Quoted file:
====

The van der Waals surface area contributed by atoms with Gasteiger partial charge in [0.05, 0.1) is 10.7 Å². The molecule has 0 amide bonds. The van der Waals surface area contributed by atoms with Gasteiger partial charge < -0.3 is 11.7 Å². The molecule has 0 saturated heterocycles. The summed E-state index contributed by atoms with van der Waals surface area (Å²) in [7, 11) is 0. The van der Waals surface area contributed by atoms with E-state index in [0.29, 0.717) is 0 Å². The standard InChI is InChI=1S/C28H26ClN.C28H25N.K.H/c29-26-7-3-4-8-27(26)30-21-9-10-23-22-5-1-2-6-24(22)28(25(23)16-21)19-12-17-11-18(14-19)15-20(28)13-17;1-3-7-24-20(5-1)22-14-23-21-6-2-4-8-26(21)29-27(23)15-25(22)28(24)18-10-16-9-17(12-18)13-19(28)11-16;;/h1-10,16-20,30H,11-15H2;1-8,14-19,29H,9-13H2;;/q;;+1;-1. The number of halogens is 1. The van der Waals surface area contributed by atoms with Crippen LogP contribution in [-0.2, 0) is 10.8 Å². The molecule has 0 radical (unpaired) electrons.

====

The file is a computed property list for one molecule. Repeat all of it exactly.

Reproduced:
The van der Waals surface area contributed by atoms with Gasteiger partial charge in [0.05, 0.1) is 10.7 Å². The molecule has 0 amide bonds. The van der Waals surface area contributed by atoms with Gasteiger partial charge < -0.3 is 11.7 Å². The molecule has 0 saturated heterocycles. The summed E-state index contributed by atoms with van der Waals surface area (Å²) in [7, 11) is 0. The van der Waals surface area contributed by atoms with E-state index in [0.29, 0.717) is 0 Å². The standard InChI is InChI=1S/C28H26ClN.C28H25N.K.H/c29-26-7-3-4-8-27(26)30-21-9-10-23-22-5-1-2-6-24(22)28(25(23)16-21)19-12-17-11-18(14-19)15-20(28)13-17;1-3-7-24-20(5-1)22-14-23-21-6-2-4-8-26(21)29-27(23)15-25(22)28(24)18-10-16-9-17(12-18)13-19(28)11-16;;/h1-10,16-20,30H,11-15H2;1-8,14-19,29H,9-13H2;;/q;;+1;-1. The number of halogens is 1. The van der Waals surface area contributed by atoms with Crippen LogP contribution in [-0.2, 0) is 10.8 Å². The molecule has 0 radical (unpaired) electrons.